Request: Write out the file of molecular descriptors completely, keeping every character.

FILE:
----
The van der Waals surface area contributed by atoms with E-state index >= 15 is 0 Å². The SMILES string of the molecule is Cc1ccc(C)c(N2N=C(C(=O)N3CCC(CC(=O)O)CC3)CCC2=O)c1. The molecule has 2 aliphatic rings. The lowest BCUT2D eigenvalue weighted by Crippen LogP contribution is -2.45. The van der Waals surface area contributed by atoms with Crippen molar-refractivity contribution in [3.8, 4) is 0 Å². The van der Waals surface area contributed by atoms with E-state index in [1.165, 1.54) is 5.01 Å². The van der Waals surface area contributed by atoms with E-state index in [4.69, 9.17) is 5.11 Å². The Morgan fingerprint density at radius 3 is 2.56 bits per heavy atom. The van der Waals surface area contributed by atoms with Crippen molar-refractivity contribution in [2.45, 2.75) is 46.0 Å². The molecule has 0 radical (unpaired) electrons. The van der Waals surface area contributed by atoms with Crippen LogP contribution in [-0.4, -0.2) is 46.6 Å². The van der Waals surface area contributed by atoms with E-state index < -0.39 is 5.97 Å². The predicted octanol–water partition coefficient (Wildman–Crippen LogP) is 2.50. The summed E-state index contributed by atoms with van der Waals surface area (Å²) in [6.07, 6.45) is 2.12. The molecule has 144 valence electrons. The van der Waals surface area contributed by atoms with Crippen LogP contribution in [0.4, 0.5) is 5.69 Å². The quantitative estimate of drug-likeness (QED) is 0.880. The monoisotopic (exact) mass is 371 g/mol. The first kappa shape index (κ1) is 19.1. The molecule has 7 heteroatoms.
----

The van der Waals surface area contributed by atoms with E-state index >= 15 is 0 Å². The SMILES string of the molecule is Cc1ccc(C)c(N2N=C(C(=O)N3CCC(CC(=O)O)CC3)CCC2=O)c1. The molecule has 2 aliphatic rings. The lowest BCUT2D eigenvalue weighted by Crippen LogP contribution is -2.45. The van der Waals surface area contributed by atoms with Crippen molar-refractivity contribution in [3.8, 4) is 0 Å². The van der Waals surface area contributed by atoms with E-state index in [1.165, 1.54) is 5.01 Å². The van der Waals surface area contributed by atoms with E-state index in [4.69, 9.17) is 5.11 Å². The Morgan fingerprint density at radius 3 is 2.56 bits per heavy atom. The van der Waals surface area contributed by atoms with Crippen molar-refractivity contribution in [2.45, 2.75) is 46.0 Å². The molecule has 0 radical (unpaired) electrons. The van der Waals surface area contributed by atoms with Crippen LogP contribution in [-0.4, -0.2) is 46.6 Å². The van der Waals surface area contributed by atoms with E-state index < -0.39 is 5.97 Å². The predicted octanol–water partition coefficient (Wildman–Crippen LogP) is 2.50. The summed E-state index contributed by atoms with van der Waals surface area (Å²) in [6.07, 6.45) is 2.12. The molecule has 144 valence electrons. The van der Waals surface area contributed by atoms with Crippen LogP contribution in [0.4, 0.5) is 5.69 Å². The quantitative estimate of drug-likeness (QED) is 0.880. The monoisotopic (exact) mass is 371 g/mol. The first kappa shape index (κ1) is 19.1. The molecule has 7 heteroatoms.